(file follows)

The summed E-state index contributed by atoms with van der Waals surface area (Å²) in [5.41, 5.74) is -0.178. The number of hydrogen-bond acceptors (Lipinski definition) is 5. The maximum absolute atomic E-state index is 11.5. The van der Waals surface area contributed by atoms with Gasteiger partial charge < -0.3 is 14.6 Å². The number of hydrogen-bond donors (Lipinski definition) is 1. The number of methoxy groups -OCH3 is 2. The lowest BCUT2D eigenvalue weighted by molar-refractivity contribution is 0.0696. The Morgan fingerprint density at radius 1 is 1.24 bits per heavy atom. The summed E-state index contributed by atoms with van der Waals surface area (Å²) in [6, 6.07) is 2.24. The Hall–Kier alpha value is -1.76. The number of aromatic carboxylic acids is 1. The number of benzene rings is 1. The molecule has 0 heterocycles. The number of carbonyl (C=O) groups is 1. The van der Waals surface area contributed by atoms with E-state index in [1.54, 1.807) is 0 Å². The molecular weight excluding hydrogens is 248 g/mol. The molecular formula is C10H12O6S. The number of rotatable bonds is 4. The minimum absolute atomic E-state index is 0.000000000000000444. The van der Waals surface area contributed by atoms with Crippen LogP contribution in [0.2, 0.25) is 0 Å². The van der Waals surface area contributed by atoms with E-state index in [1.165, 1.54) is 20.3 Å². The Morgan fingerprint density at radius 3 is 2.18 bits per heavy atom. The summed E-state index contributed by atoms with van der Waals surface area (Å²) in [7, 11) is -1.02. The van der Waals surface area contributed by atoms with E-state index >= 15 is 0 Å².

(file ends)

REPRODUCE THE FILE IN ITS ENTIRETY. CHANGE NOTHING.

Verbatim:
The summed E-state index contributed by atoms with van der Waals surface area (Å²) in [5.41, 5.74) is -0.178. The number of hydrogen-bond acceptors (Lipinski definition) is 5. The maximum absolute atomic E-state index is 11.5. The van der Waals surface area contributed by atoms with Gasteiger partial charge < -0.3 is 14.6 Å². The number of hydrogen-bond donors (Lipinski definition) is 1. The number of methoxy groups -OCH3 is 2. The lowest BCUT2D eigenvalue weighted by molar-refractivity contribution is 0.0696. The Morgan fingerprint density at radius 1 is 1.24 bits per heavy atom. The summed E-state index contributed by atoms with van der Waals surface area (Å²) in [6, 6.07) is 2.24. The Hall–Kier alpha value is -1.76. The number of aromatic carboxylic acids is 1. The number of benzene rings is 1. The molecule has 0 heterocycles. The number of carbonyl (C=O) groups is 1. The van der Waals surface area contributed by atoms with E-state index in [1.54, 1.807) is 0 Å². The molecular weight excluding hydrogens is 248 g/mol. The molecular formula is C10H12O6S. The number of rotatable bonds is 4. The minimum absolute atomic E-state index is 0.000000000000000444. The van der Waals surface area contributed by atoms with Crippen LogP contribution in [0.2, 0.25) is 0 Å². The van der Waals surface area contributed by atoms with E-state index in [1.165, 1.54) is 20.3 Å². The Morgan fingerprint density at radius 3 is 2.18 bits per heavy atom. The summed E-state index contributed by atoms with van der Waals surface area (Å²) in [7, 11) is -1.02. The van der Waals surface area contributed by atoms with E-state index >= 15 is 0 Å².